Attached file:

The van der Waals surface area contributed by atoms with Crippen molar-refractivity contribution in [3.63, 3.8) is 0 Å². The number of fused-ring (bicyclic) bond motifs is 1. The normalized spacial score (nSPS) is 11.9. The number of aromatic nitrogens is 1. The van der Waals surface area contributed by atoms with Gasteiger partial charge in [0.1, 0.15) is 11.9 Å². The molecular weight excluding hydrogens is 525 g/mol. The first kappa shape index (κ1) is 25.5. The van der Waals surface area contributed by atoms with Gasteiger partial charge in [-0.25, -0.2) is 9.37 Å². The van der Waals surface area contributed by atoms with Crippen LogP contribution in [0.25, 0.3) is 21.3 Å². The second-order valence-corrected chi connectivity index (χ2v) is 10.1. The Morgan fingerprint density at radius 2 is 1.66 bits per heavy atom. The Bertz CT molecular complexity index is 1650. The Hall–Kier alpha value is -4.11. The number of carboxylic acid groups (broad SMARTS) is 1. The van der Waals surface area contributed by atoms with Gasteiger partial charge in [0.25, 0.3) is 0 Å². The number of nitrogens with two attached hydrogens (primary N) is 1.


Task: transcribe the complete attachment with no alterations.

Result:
The van der Waals surface area contributed by atoms with Crippen molar-refractivity contribution in [3.63, 3.8) is 0 Å². The number of fused-ring (bicyclic) bond motifs is 1. The normalized spacial score (nSPS) is 11.9. The number of aromatic nitrogens is 1. The van der Waals surface area contributed by atoms with Gasteiger partial charge in [0.1, 0.15) is 11.9 Å². The molecular weight excluding hydrogens is 525 g/mol. The first kappa shape index (κ1) is 25.5. The van der Waals surface area contributed by atoms with Gasteiger partial charge in [-0.25, -0.2) is 9.37 Å². The van der Waals surface area contributed by atoms with Crippen LogP contribution in [0.25, 0.3) is 21.3 Å². The second-order valence-corrected chi connectivity index (χ2v) is 10.1. The Morgan fingerprint density at radius 2 is 1.66 bits per heavy atom. The Bertz CT molecular complexity index is 1650. The Hall–Kier alpha value is -4.11. The number of carboxylic acid groups (broad SMARTS) is 1. The van der Waals surface area contributed by atoms with Gasteiger partial charge in [0.25, 0.3) is 0 Å². The number of nitrogens with two attached hydrogens (primary N) is 1.